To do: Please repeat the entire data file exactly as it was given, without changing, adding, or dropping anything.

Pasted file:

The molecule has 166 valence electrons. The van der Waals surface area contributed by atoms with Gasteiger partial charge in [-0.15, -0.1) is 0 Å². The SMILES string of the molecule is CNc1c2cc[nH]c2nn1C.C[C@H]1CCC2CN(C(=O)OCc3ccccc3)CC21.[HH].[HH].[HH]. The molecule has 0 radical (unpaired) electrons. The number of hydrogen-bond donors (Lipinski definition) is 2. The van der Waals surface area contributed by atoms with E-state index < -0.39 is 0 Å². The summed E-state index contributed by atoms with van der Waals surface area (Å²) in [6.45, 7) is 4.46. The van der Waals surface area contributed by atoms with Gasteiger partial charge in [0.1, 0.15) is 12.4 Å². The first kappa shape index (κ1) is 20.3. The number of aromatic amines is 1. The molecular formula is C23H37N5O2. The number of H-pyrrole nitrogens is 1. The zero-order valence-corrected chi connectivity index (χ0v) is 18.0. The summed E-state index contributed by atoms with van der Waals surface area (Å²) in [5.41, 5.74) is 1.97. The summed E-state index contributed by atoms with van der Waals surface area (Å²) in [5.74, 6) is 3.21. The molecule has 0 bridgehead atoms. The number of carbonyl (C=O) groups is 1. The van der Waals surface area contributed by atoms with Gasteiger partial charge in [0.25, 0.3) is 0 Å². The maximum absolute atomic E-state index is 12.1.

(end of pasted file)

The molecule has 166 valence electrons. The van der Waals surface area contributed by atoms with Gasteiger partial charge in [-0.15, -0.1) is 0 Å². The SMILES string of the molecule is CNc1c2cc[nH]c2nn1C.C[C@H]1CCC2CN(C(=O)OCc3ccccc3)CC21.[HH].[HH].[HH]. The molecule has 0 radical (unpaired) electrons. The number of hydrogen-bond donors (Lipinski definition) is 2. The van der Waals surface area contributed by atoms with E-state index < -0.39 is 0 Å². The summed E-state index contributed by atoms with van der Waals surface area (Å²) in [6.45, 7) is 4.46. The van der Waals surface area contributed by atoms with Gasteiger partial charge in [0.1, 0.15) is 12.4 Å². The first kappa shape index (κ1) is 20.3. The number of aromatic amines is 1. The molecular formula is C23H37N5O2. The number of H-pyrrole nitrogens is 1. The zero-order valence-corrected chi connectivity index (χ0v) is 18.0. The summed E-state index contributed by atoms with van der Waals surface area (Å²) in [5.41, 5.74) is 1.97. The summed E-state index contributed by atoms with van der Waals surface area (Å²) in [5.74, 6) is 3.21. The molecule has 0 bridgehead atoms. The number of carbonyl (C=O) groups is 1. The van der Waals surface area contributed by atoms with Gasteiger partial charge in [0.25, 0.3) is 0 Å². The maximum absolute atomic E-state index is 12.1.